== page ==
For centuries, humans have sought the healing effects of nature, whether through a trip to the beach, a walk with the family dog, or a simple indoor plant. Modern society’s dependency on technology has created a growing disconnect with nature. As science continues to confirm the benefits on both mental and physical wellbeing, a movement has grown in the architectural world to incorporate biophilic elements into theV2 built environment to help reconnect us with nature.

Whether using true natural elements or those that mimic nature, biophilic design has been championed for addressing workplace stress, health challenges, productivity and overall well-being. In the hardscape arena, we’ve seen this manifest in the increasing popularity of natural wood and stone textures, fire features, water features and vertical gardens – all of which help to create a vibrant and restorative environment. The latest biophilic trend for hardscape design is to entangle pavers with the natural environment to help blur the lines between the built environment and the natural environment.


The most common entanglement technique is to allow the pavement to fade into the lawn or planting beds. This creates the visual effect that the vegetation has slowly broken into the hard surfaces of the project. This can be done in formal or very informal ways. But if done well, the effect can be very pleasing to the eye and helps soften the space.



The second most common technique is to use large stone boulders or outcroppings. If buried properly into the landscape, these will provide a sense of permanence and the visual effect that the hardscapes and softscapes were designed around the feature. The pavers would then be woven in and around the rocks. This could also include vertical features such as walls, fire pits and even features like kitchens and fireplaces. The resulting effect can be stunning and can give a sense of timelessness to the space.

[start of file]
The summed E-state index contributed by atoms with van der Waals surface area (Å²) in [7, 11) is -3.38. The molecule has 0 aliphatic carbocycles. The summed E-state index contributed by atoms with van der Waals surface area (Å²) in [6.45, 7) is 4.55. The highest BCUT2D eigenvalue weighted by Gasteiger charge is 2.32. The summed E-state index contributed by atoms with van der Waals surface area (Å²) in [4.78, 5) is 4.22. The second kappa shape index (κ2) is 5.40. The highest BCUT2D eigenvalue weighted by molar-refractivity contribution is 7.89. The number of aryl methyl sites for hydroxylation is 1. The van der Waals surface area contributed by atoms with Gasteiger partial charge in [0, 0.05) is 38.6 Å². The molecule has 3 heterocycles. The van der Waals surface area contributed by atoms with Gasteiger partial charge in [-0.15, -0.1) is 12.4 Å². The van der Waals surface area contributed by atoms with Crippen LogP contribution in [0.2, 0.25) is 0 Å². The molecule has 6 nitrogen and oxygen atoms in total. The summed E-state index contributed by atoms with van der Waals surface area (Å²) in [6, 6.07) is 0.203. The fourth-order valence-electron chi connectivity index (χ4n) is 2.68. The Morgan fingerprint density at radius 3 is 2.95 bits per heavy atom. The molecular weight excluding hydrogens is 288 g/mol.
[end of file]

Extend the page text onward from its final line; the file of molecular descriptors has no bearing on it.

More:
This technique has been around the longest and is the easiest to accomplish. Whether curved or angular, formal insets into the paved surface creates a more uniform look, while still allowing for the inclusion of natural elements such as a tree or butterfly garden.



This technique is becoming increasingly popular with poolscape design. When using this technique, one option that many choose is to use artificial turf instead of real grass. This reduces the need for water, which can be a sustainability concern for certain projects, and eliminates grass maintenance.



For the fading and stepping-stone techniques, restraining the edges can be a challenge. To prevent movement, edges would need to be supported in the same manner as the rest of the installation. For two restraints to work, the gaps in between would need to be at least 6” wide. Restraints with gaps may be required to allow the grass roots to penetrate. A troweled concrete edge is also an option. If using porcelain pavers, one installation option is to use a concrete slab base, in which case the pavers would be adhered to the slab, which would eliminate shifting concerns.

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